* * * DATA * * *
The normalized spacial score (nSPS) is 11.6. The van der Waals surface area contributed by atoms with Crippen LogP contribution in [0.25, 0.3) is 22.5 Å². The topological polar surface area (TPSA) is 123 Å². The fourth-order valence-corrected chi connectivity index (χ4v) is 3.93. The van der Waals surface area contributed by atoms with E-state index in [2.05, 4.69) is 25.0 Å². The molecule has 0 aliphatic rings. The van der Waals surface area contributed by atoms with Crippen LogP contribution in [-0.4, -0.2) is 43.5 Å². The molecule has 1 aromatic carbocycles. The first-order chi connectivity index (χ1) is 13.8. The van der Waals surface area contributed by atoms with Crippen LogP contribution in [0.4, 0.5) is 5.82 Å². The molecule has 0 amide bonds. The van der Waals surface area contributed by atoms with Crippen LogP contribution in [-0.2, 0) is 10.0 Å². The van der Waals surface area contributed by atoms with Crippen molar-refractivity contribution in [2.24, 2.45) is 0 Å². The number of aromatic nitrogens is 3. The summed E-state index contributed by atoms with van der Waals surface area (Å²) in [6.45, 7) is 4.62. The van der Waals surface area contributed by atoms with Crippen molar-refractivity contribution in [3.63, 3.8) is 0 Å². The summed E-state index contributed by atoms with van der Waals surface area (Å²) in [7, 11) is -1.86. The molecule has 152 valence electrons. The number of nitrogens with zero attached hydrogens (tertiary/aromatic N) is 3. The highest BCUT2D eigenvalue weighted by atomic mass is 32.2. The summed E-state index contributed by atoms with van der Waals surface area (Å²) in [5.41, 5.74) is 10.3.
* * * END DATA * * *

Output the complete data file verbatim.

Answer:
The normalized spacial score (nSPS) is 11.6. The van der Waals surface area contributed by atoms with Crippen LogP contribution in [0.25, 0.3) is 22.5 Å². The topological polar surface area (TPSA) is 123 Å². The fourth-order valence-corrected chi connectivity index (χ4v) is 3.93. The van der Waals surface area contributed by atoms with E-state index in [2.05, 4.69) is 25.0 Å². The molecule has 0 aliphatic rings. The van der Waals surface area contributed by atoms with Crippen LogP contribution in [-0.4, -0.2) is 43.5 Å². The molecule has 1 aromatic carbocycles. The first-order chi connectivity index (χ1) is 13.8. The van der Waals surface area contributed by atoms with Crippen LogP contribution in [0.4, 0.5) is 5.82 Å². The molecule has 0 amide bonds. The van der Waals surface area contributed by atoms with Crippen LogP contribution in [-0.2, 0) is 10.0 Å². The van der Waals surface area contributed by atoms with Crippen molar-refractivity contribution in [2.24, 2.45) is 0 Å². The number of aromatic nitrogens is 3. The summed E-state index contributed by atoms with van der Waals surface area (Å²) in [6.45, 7) is 4.62. The van der Waals surface area contributed by atoms with Crippen molar-refractivity contribution in [3.63, 3.8) is 0 Å². The summed E-state index contributed by atoms with van der Waals surface area (Å²) in [7, 11) is -1.86. The molecule has 152 valence electrons. The number of nitrogens with zero attached hydrogens (tertiary/aromatic N) is 3. The highest BCUT2D eigenvalue weighted by atomic mass is 32.2. The summed E-state index contributed by atoms with van der Waals surface area (Å²) in [5.41, 5.74) is 10.3.